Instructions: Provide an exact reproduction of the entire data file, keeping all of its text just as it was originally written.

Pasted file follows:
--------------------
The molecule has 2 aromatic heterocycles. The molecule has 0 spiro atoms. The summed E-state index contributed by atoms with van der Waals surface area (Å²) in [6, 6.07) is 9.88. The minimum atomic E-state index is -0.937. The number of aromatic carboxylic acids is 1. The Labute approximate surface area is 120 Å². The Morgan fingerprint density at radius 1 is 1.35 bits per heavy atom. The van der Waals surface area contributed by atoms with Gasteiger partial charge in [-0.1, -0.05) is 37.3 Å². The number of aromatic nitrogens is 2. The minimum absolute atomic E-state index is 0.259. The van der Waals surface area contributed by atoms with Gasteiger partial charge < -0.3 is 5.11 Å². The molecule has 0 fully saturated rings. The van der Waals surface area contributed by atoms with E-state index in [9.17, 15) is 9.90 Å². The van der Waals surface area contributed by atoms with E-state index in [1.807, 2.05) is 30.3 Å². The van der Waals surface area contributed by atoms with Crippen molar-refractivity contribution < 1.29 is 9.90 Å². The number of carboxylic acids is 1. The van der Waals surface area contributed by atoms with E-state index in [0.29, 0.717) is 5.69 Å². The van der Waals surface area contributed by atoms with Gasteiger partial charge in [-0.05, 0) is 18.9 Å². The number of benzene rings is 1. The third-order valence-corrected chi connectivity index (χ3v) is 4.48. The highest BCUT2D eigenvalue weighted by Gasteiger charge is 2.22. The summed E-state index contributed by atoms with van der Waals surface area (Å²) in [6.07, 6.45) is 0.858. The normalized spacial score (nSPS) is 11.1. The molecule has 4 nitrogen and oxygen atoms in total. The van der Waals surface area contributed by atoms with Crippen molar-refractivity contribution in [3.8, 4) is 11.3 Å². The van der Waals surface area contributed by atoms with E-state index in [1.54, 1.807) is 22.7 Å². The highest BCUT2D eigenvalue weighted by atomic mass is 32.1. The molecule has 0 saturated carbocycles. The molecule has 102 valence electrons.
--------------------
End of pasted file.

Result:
The molecule has 2 aromatic heterocycles. The molecule has 0 spiro atoms. The summed E-state index contributed by atoms with van der Waals surface area (Å²) in [6, 6.07) is 9.88. The minimum atomic E-state index is -0.937. The number of aromatic carboxylic acids is 1. The Labute approximate surface area is 120 Å². The Morgan fingerprint density at radius 1 is 1.35 bits per heavy atom. The van der Waals surface area contributed by atoms with Gasteiger partial charge in [-0.1, -0.05) is 37.3 Å². The number of aromatic nitrogens is 2. The minimum absolute atomic E-state index is 0.259. The van der Waals surface area contributed by atoms with Gasteiger partial charge < -0.3 is 5.11 Å². The molecule has 0 fully saturated rings. The van der Waals surface area contributed by atoms with E-state index in [9.17, 15) is 9.90 Å². The van der Waals surface area contributed by atoms with E-state index in [1.807, 2.05) is 30.3 Å². The van der Waals surface area contributed by atoms with Crippen molar-refractivity contribution < 1.29 is 9.90 Å². The number of carboxylic acids is 1. The van der Waals surface area contributed by atoms with E-state index in [0.29, 0.717) is 5.69 Å². The van der Waals surface area contributed by atoms with Gasteiger partial charge in [-0.05, 0) is 18.9 Å². The number of benzene rings is 1. The third-order valence-corrected chi connectivity index (χ3v) is 4.48. The highest BCUT2D eigenvalue weighted by Gasteiger charge is 2.22. The summed E-state index contributed by atoms with van der Waals surface area (Å²) in [6.07, 6.45) is 0.858. The normalized spacial score (nSPS) is 11.1. The molecule has 4 nitrogen and oxygen atoms in total. The van der Waals surface area contributed by atoms with Crippen molar-refractivity contribution in [3.8, 4) is 11.3 Å². The van der Waals surface area contributed by atoms with E-state index in [1.54, 1.807) is 22.7 Å². The highest BCUT2D eigenvalue weighted by atomic mass is 32.1. The molecule has 0 saturated carbocycles. The molecule has 102 valence electrons.